Healthcare Industry News: hospital-acquired pneumonia
News Release - September 18, 2007
New Data Show Doripenem as Effective as Commonly Used Therapies in Treating Hospital-Acquired PneumoniasCHICAGO, Sept. 18 (HSMN NewsFeed) -- Johnson & Johnson Pharmaceutical Research & Development, L.L.C., today announced that the investigational antibiotic doripenem was found to clinically cure 81% of patients with nosocomial pneumonia (NP), and 68% of patients with ventilator-associated pneumonia (VAP) in studies comparing doripenem to commonly used therapies.
These new data were presented in both oral and poster sessions at the 47th Annual Interscience Conference on Antimicrobial Agents and Chemotherapy (ICAAC).
Doripenem belongs to a class of antibacterial agents called carbapenems, which are useful in treating serious life-threatening infections caused by Gram-negative* and Gram-positive** bacteria. Doripenem is licensed from Shionogi & Co., Ltd., which launched the product in Japan in September 2005.
Nosocomial pneumonia is acquired in either a hospital or other healthcare setting and typically manifests at least 48 hours after admission. Ventilator-associated pneumonia is a form of nosocomial pneumonia which occurs in people who are on mechanical ventilation because they cannot breathe on their own. Pseudomonas aeruginosa, a Gram-negative pathogen with increasing multi-drug resistance, is one of the leading causes of nosocomial infections, including nosocomial pneumonia.
According to the Centers for Disease Control and Prevention (CDC), two million Americans develop hospital-acquired infections each year, and approximately 90,000 die as a result. Approximately 70% of these infections are resistant to at least one antibiotic.
Data presented in an oral presentation demonstrated that 500 mg of doripenem administered intravenously every eight hours (500 mg IV q8h) was as effective and well tolerated as the standard combination of 4.5 g of piperacillin/tazobactam administered intravenously every six hours (4.5 g IV q6h) in patients with nosocomial pneumonia. In clinically evaluable patients, doripenem demonstrated an 81.3% clinical cure rate compared to a 79.8% cure rate seen with the combination of piperacillin/tazobactam. The study also highlighted that resistance to piperacillin/tazobactam in bacteria causing pneumonia was higher than doripenem, especially among strains of Pseudomonas aeruginosa and Klebsiella pneumoniae.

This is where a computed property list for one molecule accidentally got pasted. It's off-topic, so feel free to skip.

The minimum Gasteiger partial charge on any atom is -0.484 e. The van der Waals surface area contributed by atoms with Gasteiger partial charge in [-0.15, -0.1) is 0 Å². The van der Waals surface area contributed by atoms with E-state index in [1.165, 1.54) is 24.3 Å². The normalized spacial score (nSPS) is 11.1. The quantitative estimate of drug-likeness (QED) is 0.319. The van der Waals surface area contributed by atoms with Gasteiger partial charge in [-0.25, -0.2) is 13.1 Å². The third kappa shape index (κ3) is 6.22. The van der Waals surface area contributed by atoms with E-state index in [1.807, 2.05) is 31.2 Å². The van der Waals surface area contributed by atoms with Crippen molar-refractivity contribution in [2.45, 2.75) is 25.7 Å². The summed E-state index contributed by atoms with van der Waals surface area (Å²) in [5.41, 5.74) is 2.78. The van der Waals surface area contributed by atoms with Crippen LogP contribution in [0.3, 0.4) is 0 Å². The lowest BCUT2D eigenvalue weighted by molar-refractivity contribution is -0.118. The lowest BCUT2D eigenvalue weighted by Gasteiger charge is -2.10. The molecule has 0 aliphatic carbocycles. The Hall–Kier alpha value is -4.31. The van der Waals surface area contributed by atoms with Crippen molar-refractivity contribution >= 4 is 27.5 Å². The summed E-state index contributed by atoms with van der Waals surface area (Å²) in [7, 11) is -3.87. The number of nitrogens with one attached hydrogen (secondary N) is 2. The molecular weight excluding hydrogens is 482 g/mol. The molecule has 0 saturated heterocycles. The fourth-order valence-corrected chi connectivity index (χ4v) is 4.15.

A second study demonstrated that 500 mg of doripenem administered intravenously every eight hours (500 mg IV q8h) was as clinically effective and well tolerated as standard therapy with imipenem given as 500 mg intravenously every six hours (500 mg IV q6h) or 1 g every eight hours (1 g IV q8h) in patients with ventilator-associated pneumonia, including in high-risk patients, such as the elderly. Overall clinical cure rates were 68.3% for doripenem and 64.8% for imipenem. For those patients with Pseudomonas aeruginosa infection, doripenem demonstrated a 65% clinical cure rate compared to a 36% clinical cure rate seen with imipenem.